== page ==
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Mount Dandenong Triple Track Ascent is a 13.2km, grade 4 circuit hike located in the Dandenong Ranges, Victoria. The hike should take approximately 3-4hrs to complete.
SERIOUSLY STRENUOUS TRAINING HIKE FOR FIT PEOPLE ONLY
This fantastic training hike involves a triple ascent of Mt Dandenong via 3 different routes, covering 11.6km and an elevation gain of 938 metres and all so close to Melbourne! This is not for the faint hearted and ONLY suited to those that currently have a good level of fitness. You will need poles, gaiters, high-energy food, 2L of water and every ounce of willpower you can muster!
Car parking is available at the corner of Glasgow Road and Sheffield Road in Kilsyth South which people that have climbed the Glasgow Track will be familiar with.
All 3 ascents will start at the Glasgow Track trailhead where many will have seen 3 trails, but only ever headed up the Glasgow Track. Why not take all 3!
The route plan
1. Head left on Singleton Track and turn right onto Link Track, heading uphill for around 300 metres. Turn left onto Fireline Track and continue for approximately 10 minutes along a wide undulating path with some steep sections until you reach Jens Hellish Ascent. Jens is not sign posted but is easy to identify, as it is a very steep wide gravel path on your right. Jens is a SERIOUS hill climb, likely to be the most challenging in the Dandenongs due to the limited traction on it. There are occasional flattened areas on the left of the track if you need a break and a dirt track on the right if gravity and traction are making things too hard. If you take the dirt track, use your gaiters as you are sharing the beautiful environment with many creatures, including snakes. If you see one, leave it alone. At the top of Jens, turn right walking passed the Kyeema memorial to the top of the Glasgow Track which you will descend all the way down to the trailhead. I recommend that you use poles on the way down.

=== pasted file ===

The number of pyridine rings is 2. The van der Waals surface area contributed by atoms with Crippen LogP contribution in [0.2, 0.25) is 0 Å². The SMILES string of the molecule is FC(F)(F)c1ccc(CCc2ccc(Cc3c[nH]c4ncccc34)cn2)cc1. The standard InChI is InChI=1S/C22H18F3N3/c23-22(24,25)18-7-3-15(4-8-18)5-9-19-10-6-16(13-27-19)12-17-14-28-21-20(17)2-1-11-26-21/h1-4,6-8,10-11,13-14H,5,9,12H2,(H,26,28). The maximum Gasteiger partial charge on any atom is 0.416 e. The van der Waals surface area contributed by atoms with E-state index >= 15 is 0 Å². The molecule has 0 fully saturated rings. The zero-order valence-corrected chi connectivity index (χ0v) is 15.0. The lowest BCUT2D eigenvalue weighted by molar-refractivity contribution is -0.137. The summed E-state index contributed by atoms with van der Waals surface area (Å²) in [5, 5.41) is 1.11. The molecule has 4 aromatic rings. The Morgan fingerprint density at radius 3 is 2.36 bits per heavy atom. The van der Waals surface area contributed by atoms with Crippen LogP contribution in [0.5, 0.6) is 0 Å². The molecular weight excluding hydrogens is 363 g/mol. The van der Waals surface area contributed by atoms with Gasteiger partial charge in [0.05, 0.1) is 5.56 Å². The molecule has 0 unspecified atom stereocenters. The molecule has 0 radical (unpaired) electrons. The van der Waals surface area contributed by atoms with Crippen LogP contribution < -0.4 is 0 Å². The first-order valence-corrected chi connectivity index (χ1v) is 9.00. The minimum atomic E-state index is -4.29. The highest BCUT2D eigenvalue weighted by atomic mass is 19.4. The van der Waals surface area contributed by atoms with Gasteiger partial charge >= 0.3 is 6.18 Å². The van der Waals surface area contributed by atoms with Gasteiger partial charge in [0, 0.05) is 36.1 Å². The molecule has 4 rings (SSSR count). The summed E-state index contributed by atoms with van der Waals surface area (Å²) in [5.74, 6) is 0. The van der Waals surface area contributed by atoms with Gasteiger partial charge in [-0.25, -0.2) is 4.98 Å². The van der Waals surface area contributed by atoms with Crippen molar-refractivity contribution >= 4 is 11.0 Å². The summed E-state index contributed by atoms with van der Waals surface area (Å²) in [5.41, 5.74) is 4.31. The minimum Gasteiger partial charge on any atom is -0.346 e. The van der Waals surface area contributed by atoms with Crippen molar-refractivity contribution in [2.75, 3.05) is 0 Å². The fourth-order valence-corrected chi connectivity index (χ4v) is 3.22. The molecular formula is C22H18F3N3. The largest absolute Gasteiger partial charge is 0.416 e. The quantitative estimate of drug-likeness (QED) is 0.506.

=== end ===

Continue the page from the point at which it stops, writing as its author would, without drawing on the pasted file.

2. At the trailhead, take the unnamed track on your right until you reach Camelia Track where you will turn right. Walk for around 500 metres until you reach Birthday Hill Track where you turn left. The first section is a meandering track with steep sections. The second section after you cross Dacite Track becomes even steeper and continues to wind its way up to the Channel 10 TV tower. At the top, turn left and in 100 metres you will be able to enjoy the magnificent views across the suburbs to Port Phillip Bay and the CBD from Burke’s Lookout. After catching your breath, continue straight ahead passed the Glasgow Track and the Kyeema wreck site along Kyeema Track for around 1.4 kilometres to the top of Jen’s Hellish Ascent which you will descend. I recommend using poles or the dirt track on the left hand side to maintain safe traction. At the bottom, head left on Fireline Track and reverse the directions that you took earlier, turning right at Link Track then left at Singleton Track back to the trailhead.
3. If you’ve still got energy to burn after the first two ascents, head straight up the well known Glasgow Track (you’ve done the tracks to the left and right meaning that it’s the one in the middle!) which is comprised of 3 sections which are all steep and rocky. Once at the top, head right, passing Burke’s Lookout and head down the Birthday Hill Track located across from the Channel 10 TV tower. At the bottom of the 2 sections, turn right onto Camelia Track and walk for 500 metres to the unmarked track on your left that you took earlier which takes you back down to the trailhead. If you miss it, you will shortly arrive at the Glasgow Track where you can head back down the first section to the trailhead.
Job done! Enjoy your hiking!
From the carpark, head up Glasgow Road, straight ahead onto the steep gravel road until you reach the gate which blocks the road. Continue up passed this for around 200 metres where you will find the trailhead where you can head in 3 directions
Poles, gaiters, 2 litres of water, high energy food
Max elevation: 618 m
Min elevation: 260 m
Total climbing: 1885 m
Total descent: -1885 m
Contributed by David Drew